|Contributors:||David L. Anderson: Author, Storyboards|
Kari Cox: Animations, Storyboards
Alan Turing proposed a fascinating test for "machine intelligence" in 1950 which remains at the center of controversy. Offered here is a flash animation showing one way the test might be conducted and the types of questions that might be asked.
Below are curriculum pages that briefly introduce the Turing Test and then provide a Flash animation that imagines a particular way the test might be run.
There are two different versions of the webpage which have exactly the same text but have different Flash animations. This first version ends with suggestions of specific questions. The second version doesn't, leaving it up to the student to arraive at their own questions.
The Flash animation in this webpage will give students some good ideas about how to ask effective, challenging questions. If you don't want to give students any hints, use the second version (below).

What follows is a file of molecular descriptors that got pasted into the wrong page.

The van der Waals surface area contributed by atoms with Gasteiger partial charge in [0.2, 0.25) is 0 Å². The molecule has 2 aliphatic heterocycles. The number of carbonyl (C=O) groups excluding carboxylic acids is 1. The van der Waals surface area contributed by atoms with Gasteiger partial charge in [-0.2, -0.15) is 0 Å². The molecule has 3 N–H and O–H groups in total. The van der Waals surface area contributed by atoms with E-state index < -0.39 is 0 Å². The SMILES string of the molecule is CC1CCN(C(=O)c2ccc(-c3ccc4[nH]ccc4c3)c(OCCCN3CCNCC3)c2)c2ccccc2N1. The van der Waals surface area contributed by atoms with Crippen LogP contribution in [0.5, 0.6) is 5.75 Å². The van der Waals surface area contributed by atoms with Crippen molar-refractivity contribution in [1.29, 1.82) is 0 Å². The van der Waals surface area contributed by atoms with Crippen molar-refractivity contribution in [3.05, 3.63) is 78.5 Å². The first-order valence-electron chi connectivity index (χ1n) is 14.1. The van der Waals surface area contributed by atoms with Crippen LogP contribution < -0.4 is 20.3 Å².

The Flash animation in this webpage does not give students specific ideas about how to ask effective, challenging questions. They can read this module and come to class with their own ideas.
For presentation purposes and for other uses without the curriculum attached, the following two pages have only the Flash animations (approx. 800 x 580). The first one offers suggestions of possible questions for the test; the second one does not.
This is Alan Turing's original article in which he introduces the Turing Test. It is one of the most important articles every written about computers and intelligence -- and it was written at a time when few computers even existed (1950).
|Author: Alan M. Turing|